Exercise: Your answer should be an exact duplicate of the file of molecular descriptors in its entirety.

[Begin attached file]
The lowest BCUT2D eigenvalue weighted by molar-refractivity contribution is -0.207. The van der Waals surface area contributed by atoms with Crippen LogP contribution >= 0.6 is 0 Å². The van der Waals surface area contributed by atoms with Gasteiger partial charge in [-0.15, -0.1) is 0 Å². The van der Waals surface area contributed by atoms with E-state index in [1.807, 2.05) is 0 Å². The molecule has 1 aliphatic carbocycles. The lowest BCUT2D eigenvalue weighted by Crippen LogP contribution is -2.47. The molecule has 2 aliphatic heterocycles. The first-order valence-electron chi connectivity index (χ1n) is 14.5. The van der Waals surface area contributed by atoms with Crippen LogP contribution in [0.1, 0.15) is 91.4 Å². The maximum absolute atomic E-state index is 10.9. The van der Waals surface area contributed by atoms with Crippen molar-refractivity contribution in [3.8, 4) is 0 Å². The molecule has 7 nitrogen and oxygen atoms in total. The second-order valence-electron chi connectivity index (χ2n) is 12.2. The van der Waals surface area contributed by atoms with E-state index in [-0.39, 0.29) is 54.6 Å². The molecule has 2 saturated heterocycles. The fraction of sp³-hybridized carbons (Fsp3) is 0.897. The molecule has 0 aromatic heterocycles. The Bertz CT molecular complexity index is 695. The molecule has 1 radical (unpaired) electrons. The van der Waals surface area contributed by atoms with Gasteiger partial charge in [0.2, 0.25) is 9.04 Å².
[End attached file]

The lowest BCUT2D eigenvalue weighted by molar-refractivity contribution is -0.207. The van der Waals surface area contributed by atoms with Crippen LogP contribution >= 0.6 is 0 Å². The van der Waals surface area contributed by atoms with Gasteiger partial charge in [-0.15, -0.1) is 0 Å². The van der Waals surface area contributed by atoms with E-state index in [1.807, 2.05) is 0 Å². The molecule has 1 aliphatic carbocycles. The lowest BCUT2D eigenvalue weighted by Crippen LogP contribution is -2.47. The molecule has 2 aliphatic heterocycles. The first-order valence-electron chi connectivity index (χ1n) is 14.5. The van der Waals surface area contributed by atoms with Crippen LogP contribution in [0.1, 0.15) is 91.4 Å². The maximum absolute atomic E-state index is 10.9. The van der Waals surface area contributed by atoms with Crippen molar-refractivity contribution in [3.8, 4) is 0 Å². The molecule has 7 nitrogen and oxygen atoms in total. The second-order valence-electron chi connectivity index (χ2n) is 12.2. The van der Waals surface area contributed by atoms with E-state index in [-0.39, 0.29) is 54.6 Å². The molecule has 2 saturated heterocycles. The fraction of sp³-hybridized carbons (Fsp3) is 0.897. The molecule has 0 aromatic heterocycles. The Bertz CT molecular complexity index is 695. The molecule has 1 radical (unpaired) electrons. The van der Waals surface area contributed by atoms with Gasteiger partial charge in [0.2, 0.25) is 9.04 Å².